In Jesus’ great ‘Sermon on the Mount’, He claims to be divine. There are so many misunderstandings of Christ’s sermon. The most common misconception of the ‘Sermon on the Mount’ is viewing its content as centered around ethics and morality. I strongly disagree with any interpretation of Jesus’ sermon (Matt 5-7) that misses the point of Jesus’ person by focusing on the ethics and morality that Jesus taught. We should recognize the bedrock of the ‘Sermon on the Mount’ is Jesus’ divinity.
Let’s take a short walk through Jesus’ ‘Sermon on the Mount’ and identify His claims of divinity.
How Jesus Taught
“he taught them as one having authority, and not as the scribes” -Matt 7:29
In Matthew 5:1-3, Jesus began the sermon on the subject of God’s kingdom, but not in the usual way of the religious teachers. Jesus’ entire sermon was delivered from a disposition of authority. He spoke as if His words were equal in authority to the Old Testament text (Matt 7:28-29). The Jewish scribe would never have spoken “as one having authority” because the scribe recognizes he has no authority and therefore appeals to the written Word of God (OT) as being absolutely authoritative.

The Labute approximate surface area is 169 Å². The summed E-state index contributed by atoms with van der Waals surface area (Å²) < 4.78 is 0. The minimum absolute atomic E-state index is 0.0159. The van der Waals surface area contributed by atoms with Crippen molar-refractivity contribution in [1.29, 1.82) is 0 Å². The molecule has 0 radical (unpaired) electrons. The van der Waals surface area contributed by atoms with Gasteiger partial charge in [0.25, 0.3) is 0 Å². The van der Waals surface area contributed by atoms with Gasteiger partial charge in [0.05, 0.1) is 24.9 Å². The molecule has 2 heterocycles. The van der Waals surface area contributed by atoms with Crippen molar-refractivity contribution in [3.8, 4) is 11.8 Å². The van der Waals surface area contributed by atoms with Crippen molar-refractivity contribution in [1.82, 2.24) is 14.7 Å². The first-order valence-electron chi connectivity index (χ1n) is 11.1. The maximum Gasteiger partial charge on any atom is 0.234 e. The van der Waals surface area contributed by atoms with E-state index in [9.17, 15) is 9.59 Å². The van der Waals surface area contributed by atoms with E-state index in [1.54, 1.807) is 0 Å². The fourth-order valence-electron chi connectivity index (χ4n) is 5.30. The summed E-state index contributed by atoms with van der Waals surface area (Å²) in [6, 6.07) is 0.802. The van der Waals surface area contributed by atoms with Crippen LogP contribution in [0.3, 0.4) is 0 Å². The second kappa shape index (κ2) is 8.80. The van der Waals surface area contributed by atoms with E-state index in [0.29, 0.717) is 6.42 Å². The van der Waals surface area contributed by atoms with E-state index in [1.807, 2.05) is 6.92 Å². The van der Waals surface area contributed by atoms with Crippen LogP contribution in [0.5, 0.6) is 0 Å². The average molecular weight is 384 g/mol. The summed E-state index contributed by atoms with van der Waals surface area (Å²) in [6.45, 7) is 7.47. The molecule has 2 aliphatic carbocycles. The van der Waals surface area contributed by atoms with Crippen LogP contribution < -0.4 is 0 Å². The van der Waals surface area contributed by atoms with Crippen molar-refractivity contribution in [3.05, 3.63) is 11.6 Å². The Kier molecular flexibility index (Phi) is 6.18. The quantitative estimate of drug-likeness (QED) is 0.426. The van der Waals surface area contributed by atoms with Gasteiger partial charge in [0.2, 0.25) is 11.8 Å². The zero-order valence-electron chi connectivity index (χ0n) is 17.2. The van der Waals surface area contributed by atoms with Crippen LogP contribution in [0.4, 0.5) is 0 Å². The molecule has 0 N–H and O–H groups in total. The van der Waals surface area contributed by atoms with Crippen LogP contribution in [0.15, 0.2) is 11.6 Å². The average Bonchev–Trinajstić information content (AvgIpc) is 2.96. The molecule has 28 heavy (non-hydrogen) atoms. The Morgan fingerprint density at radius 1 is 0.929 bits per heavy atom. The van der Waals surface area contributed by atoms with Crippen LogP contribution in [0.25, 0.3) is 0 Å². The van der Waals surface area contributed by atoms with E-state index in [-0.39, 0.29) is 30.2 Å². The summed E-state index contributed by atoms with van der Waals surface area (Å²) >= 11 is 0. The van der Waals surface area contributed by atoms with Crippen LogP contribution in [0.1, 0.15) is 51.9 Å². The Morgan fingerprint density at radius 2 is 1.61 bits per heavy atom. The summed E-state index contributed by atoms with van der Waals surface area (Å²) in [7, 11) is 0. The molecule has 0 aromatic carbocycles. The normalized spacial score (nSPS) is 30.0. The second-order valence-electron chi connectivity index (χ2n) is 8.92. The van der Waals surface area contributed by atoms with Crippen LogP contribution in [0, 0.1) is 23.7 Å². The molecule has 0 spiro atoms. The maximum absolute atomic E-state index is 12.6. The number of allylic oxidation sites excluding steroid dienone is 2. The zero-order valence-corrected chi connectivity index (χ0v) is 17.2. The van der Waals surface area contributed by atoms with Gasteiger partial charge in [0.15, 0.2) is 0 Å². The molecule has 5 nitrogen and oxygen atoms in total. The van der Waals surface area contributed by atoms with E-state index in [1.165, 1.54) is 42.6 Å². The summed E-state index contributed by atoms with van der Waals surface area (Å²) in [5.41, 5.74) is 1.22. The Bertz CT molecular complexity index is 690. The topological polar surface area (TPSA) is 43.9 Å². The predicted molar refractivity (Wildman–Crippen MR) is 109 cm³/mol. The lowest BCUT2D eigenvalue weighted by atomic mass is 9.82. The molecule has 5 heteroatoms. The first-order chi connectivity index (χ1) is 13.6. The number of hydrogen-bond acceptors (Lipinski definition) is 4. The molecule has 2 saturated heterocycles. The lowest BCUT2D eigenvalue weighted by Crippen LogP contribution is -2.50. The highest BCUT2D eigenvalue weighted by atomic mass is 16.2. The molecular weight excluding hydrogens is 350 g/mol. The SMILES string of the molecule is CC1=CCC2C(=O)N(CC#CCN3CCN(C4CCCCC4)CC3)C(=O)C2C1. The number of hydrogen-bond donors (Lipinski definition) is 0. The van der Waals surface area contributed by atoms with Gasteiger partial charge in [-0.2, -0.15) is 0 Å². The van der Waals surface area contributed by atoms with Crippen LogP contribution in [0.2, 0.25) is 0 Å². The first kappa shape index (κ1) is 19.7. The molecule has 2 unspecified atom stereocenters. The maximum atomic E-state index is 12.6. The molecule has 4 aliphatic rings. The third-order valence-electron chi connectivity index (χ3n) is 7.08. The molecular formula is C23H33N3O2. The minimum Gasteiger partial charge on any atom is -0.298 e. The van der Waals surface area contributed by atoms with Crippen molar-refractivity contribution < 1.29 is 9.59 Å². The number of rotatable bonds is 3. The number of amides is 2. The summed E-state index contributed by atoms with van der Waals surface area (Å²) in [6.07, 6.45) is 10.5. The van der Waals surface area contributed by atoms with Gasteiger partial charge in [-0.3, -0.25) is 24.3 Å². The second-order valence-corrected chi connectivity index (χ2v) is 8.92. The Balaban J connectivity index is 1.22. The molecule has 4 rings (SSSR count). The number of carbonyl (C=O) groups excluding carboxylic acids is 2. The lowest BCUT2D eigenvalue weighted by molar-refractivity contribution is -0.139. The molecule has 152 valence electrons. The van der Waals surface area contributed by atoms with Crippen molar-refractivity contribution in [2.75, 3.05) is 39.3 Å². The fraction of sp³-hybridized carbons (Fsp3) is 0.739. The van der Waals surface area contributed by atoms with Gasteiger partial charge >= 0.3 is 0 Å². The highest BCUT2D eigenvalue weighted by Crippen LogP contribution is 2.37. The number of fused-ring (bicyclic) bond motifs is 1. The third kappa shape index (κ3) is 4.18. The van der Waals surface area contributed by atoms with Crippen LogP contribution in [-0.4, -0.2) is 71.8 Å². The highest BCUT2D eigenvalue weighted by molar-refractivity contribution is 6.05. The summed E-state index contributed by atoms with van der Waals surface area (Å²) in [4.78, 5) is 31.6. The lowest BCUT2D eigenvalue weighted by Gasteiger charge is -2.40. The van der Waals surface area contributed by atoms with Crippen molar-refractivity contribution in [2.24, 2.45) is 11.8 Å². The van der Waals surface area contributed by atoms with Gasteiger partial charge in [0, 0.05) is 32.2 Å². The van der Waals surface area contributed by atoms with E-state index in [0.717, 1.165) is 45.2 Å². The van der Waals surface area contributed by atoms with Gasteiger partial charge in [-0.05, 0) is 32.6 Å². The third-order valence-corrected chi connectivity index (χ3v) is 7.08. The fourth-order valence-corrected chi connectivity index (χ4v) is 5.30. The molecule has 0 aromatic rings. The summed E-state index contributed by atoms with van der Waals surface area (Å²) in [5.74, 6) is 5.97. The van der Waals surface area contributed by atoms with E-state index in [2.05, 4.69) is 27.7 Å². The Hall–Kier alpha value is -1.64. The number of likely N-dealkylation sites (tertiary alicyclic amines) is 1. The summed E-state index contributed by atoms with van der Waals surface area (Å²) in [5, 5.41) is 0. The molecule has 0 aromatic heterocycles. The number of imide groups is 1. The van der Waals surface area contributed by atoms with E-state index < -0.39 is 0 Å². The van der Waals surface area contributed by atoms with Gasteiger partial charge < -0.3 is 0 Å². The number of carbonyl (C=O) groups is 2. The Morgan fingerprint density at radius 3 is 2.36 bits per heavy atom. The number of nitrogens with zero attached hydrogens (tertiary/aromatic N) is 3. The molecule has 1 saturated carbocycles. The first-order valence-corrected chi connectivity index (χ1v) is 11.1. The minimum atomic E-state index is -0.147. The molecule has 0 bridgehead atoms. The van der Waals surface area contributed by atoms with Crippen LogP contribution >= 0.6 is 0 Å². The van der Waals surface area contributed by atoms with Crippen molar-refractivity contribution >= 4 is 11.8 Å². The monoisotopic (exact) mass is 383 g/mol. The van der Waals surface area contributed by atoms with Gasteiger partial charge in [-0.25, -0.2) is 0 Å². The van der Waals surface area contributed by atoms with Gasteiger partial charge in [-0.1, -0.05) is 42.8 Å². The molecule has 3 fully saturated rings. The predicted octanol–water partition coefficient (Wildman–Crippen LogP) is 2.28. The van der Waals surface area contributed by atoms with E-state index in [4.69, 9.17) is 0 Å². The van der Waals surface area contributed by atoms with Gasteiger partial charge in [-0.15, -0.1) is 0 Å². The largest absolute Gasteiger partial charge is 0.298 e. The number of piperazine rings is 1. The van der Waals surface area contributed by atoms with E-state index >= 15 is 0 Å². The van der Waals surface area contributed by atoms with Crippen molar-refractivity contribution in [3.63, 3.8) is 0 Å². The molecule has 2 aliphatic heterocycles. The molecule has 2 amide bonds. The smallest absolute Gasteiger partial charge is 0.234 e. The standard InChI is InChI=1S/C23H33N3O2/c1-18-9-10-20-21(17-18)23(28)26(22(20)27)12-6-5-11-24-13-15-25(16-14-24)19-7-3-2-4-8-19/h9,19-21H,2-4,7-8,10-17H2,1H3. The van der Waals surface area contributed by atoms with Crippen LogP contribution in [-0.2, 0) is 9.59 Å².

This is important for us to note. Jesus did not teach like a scribe who appealed to divine authority. Jesus taught as one who had divine authority. Why? Jesus taught in this manner, not by accident, but intentionally. Jesus’ words were meant to be understood as the very words of God, because He is “true God from true God” as the Nicene Creed states.
For Jesus’ Sake
“Blessed are ye, when men shall revile you, and persecute you, and shall say all manner of evil against you falsely, for my sake.” -Matt 5:11
Let’s turn our attention to Jesus’ words in Matthew 5:10-12. Here, Jesus says those who belong to the Kingdom of God may or will be persecuted as the Old Testament prophets were before them. The divine claim of Jesus is clearly seen in how He connects the NT saints and OT saints persecution. Jesus’ claim is that the people of God’s kingdom would be persecuted for Jesus’ sake as were the prophets of old were persecuted for Jesus’ sake. How were the Old Testament prophets persecuted for Jesus’ sake? Weren’t they persecuted for the sake of YHWH? Yes, they were persecuted for God’s sake. That is Jesus’ point. Jesus here, claims to be the very God that all major and minor prophets of God lived for and suffered for. Jesus isn’t only claiming the Old Testament prophets lived and suffered for His sake, but all who would enter into the Kingdom of God must live and if need be suffer for Jesus’ sake like those prophets.